Wild Game Recipes: Venison Tenderloin Fondue
Both venison tenderloin and venison backstrap are tender cuts of meat. I strongly recommend that you do not grind these cuts up into hamburger or sausage, or bread or season them into unrecognizable hunks of meat. I have served these cuts with minimal seasoning to people who have never tried venison, and to people who do not like venison, and I have never had anyone complain!
Venison tenderloin fondue (or venison backstrap fondue) is one of several recipes I have for these coveted cuts of meat. The recipe is quite simple, if you have a fondue pot.
- Oil for the fondue pot (I use canola oil, one can also use peanut oil, vegetable oil, grape seed oil, or clarified butter)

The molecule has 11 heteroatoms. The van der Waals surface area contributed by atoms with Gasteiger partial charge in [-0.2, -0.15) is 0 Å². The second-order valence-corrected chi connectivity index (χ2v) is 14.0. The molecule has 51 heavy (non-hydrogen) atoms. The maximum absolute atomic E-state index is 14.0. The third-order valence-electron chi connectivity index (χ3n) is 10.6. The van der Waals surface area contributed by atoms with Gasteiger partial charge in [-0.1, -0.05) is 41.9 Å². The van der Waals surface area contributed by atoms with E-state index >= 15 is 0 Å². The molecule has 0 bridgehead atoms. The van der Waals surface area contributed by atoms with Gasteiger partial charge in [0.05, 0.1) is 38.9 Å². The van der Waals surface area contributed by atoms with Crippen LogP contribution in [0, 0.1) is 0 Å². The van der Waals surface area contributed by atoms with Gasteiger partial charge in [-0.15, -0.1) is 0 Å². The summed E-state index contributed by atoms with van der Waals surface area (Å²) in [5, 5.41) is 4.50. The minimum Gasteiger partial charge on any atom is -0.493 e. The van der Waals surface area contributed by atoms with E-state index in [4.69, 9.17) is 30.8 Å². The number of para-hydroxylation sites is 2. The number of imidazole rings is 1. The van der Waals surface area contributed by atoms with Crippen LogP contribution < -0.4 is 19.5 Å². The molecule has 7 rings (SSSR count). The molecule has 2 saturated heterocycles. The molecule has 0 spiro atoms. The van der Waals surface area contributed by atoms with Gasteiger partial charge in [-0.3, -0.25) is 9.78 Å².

- Venison tenderloin, or venison back strap
- Optional sauces or seasonings for dipping cooked venison in (I’m a big fan of asian sauces, such as orange sauce. Steak sauces, such as A1 or Heinz are also good, and some like to dip it in ketchup)
There are two steps:
1) heat up oil in the fondue pot
2) cook the meat
I leave a small chunk of meat in the hot oil for at least a minute. The oil should be hot enough that the meat sizzles loudly while it’s cooking. Heating the meat this way does not leave a strong gamey taste at all, although it is my opinion that these meat cuts do not have a strong game taste to begin with. The cooked meat is tender, juicy, and mild-tasting when cooked on its own with no seasoning. Flavor it to your liking! Enjoy.